in Florida. These rocks are rich in gypsum and anhydrite from
which sulfate could be dissolved, giving rise to the type of water
occurring in well 801-227-3.
The movement of water in the Tampa and Suwannee limestones
was traced by introducing 8 pounds of sodium fluorescein into a
sinkhole about 1,000 feet northwest of Blue Sink. During the test,
the dye followed a sharply angular and narrow course correspond-
ing to the trends of regional structures. The dye moved one-
half mile southwest, then 11/2 miles southeast from Blue Sink (803-
227-A), then southwestward to 801-226-A, and to Sulphur Springs.
A number of randomly located points in the area were monitored
but did not show any dye. Though the test was not made under
ideal conditions, the results seem to be quite clearly indicative
of structural control of ground-water movement in the area. The
inferred upward movement of connate water along fault planes
and the observed path of the dye are interpreted as evidence that






FLORIDA GEOLOGICAL SURVEY


some of the fault zones have a higher vertical permeability than
the nonfractured rocks.
Water movement in limestones of the principal artesian aquifer
is essentially restricted to solution zones that have developed along
joints, faults, and bedding planes. The more permeable fractures
are the avenues of movement of greater quantities of water than
the less permeable smaller fractures. As the solution-enlarged
fractures coalesced and extended to a point of discharge such as
a spring, the pressure in the larger cavities was reduced and water
moved from smaller fractures into the solution-enlarged cavities.
This process resulted in virtual conduits through which water
moved at relatively high velocities. As the velocity of the water
in the conduit increased, the water reacted less with the limestone
in the recharge area and thus was capable of dissolving more lime-
stone closer to the discharge area and further enlarging the
existing conduits. Eventually this destructive process led to over-
stressing and collapse of the limestone skeleton. After the
supporting limestone had collapsed in a large enough area, the
weak clays and sands fell into the cavity and resulted in the
formation of a depression in the land surface called a sinkhole.
The water, blocked by a plug of overburden, began development of
a cavity system to bypass the plug. Relaxation of lateral stress
in the vicinity of the original sinkhole resulted in redistribution
of stress in the area and probably aided the expansion of joints
and, consequently, the re-routing of water through the area.
The process above, repeated many times over the years, produced
the many sinkholes present today.
Thus, the existence of sinkholes in an area is indicative of a
substantially cavernous condition and infers high permeability of
the limestone. Where the sinkholes occur in a line or have coalesced
to form a linear depression, the directional trends of the joint
systems or faults which control the solution activity can be
established. In Hillsborough County, these trends are at compass
bearings of about N. 40 E., N. 40 W., N. 13 E., and N. 70 E.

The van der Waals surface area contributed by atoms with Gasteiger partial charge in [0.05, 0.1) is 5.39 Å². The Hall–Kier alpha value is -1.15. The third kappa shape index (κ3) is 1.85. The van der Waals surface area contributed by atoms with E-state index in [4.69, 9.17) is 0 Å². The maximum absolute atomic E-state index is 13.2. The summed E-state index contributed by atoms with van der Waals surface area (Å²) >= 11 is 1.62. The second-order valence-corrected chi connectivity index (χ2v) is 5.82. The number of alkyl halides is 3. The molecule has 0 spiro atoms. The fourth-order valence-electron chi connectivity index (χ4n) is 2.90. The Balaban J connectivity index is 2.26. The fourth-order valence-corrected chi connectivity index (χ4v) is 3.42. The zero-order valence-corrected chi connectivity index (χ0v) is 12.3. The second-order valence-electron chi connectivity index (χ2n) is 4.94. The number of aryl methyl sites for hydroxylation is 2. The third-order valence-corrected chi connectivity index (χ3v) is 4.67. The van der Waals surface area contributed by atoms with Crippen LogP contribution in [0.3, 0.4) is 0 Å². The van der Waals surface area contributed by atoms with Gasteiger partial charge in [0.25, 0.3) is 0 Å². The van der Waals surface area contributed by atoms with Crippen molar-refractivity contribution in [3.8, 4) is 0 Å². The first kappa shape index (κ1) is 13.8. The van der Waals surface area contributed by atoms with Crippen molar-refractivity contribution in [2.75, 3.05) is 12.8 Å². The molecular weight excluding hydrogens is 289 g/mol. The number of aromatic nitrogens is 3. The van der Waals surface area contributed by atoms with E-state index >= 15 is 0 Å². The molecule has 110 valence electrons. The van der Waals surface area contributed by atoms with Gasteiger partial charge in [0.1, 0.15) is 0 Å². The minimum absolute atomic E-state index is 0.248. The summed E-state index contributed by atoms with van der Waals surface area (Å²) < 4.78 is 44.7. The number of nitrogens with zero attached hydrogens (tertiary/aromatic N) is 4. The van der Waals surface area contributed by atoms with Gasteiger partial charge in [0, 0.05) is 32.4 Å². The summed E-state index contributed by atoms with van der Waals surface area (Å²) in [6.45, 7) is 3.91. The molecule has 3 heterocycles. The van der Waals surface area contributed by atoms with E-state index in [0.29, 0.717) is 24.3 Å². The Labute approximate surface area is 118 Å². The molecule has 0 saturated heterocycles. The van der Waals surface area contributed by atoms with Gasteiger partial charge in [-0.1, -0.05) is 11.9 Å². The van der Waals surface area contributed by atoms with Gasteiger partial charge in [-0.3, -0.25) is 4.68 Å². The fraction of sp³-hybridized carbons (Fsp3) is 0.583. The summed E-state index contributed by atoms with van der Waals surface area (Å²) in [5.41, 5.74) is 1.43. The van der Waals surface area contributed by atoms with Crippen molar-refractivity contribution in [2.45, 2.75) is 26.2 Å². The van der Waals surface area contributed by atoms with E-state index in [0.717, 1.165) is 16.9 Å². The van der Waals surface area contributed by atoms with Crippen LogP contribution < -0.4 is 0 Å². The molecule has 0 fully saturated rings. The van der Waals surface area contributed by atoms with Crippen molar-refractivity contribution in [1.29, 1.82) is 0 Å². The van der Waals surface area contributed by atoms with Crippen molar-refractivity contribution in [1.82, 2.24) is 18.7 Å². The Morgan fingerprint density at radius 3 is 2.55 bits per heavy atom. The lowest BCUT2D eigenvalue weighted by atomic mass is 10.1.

Sulphur Springs derives the greater part of its water from the
Suwannee and Tampa limestones. The apparent decline of water
level in the Suwannee and in the Tampa is about 15 feet at the
spring. Water level in the Avon Park limestone is lowered about
5 feet by discharge from the spring. Distribution of springs and
linearity of surface features in the area suggest the existence of
a fault along the course of the Hillborough River and another
trending northwest through the area. It is probable that the bulk
of the water from the Avon Park and lower limestones is moving






REPORT OF INVESTIGATIONS No. 25


along the fracture zone of a fault. This indicates that the Ocala
group is acting as a confining bed in a localized area about the
spring. The Suwannee and Tampa limestones should be considered
as a separate aquifer in this area.
A similar condition probably exists to the north and northeast
of Boiling Spring (755-204-A). Several instances of higher water
levels with depth, lowering of water levels in one well following
drilling of another well nearby, and water levels that are incon-
sistent with regional trends were reported in that area. The
reports were fairly consistent and are believed to be qualitatively
correct. The hydrology of the area adjacent to Boiling Spring is
complicated by the presence of a fairly well developed aquifer in
the Hawthorn formation and will require further study to
determine the exact conditions.
The confining beds overlying the principal artesian aquifer are
composed of clays of the Hawthorn formation and other undif-
ferentiated formations. The thickness of the confining beds ranges
from a few feet in the north-central part of the county to about
300 feet in the southeastern part. Numerous sand-filled sinkholes
breach the confining beds in the northern half of the county. These
,sinkholes act as recharge wells and probably contribute a major
part of the recharge to the aquifer in this area. Sinkholes become
progressively fewer toward the discharge areas and, except for
some quite ancient, -obscure, and completely filled sinkholes, have
not been found in discharge areas. Though some water moves into
Hillsborough County from Pasco and Polk counties, the greater
part of the water in the aquifer is introduced either by percolation
through the confining beds or through sinkholes that may or may
not be sand filled. Natural discharge is through springs either
on the land surface or in rivers and lakes or Tampa Bay. Water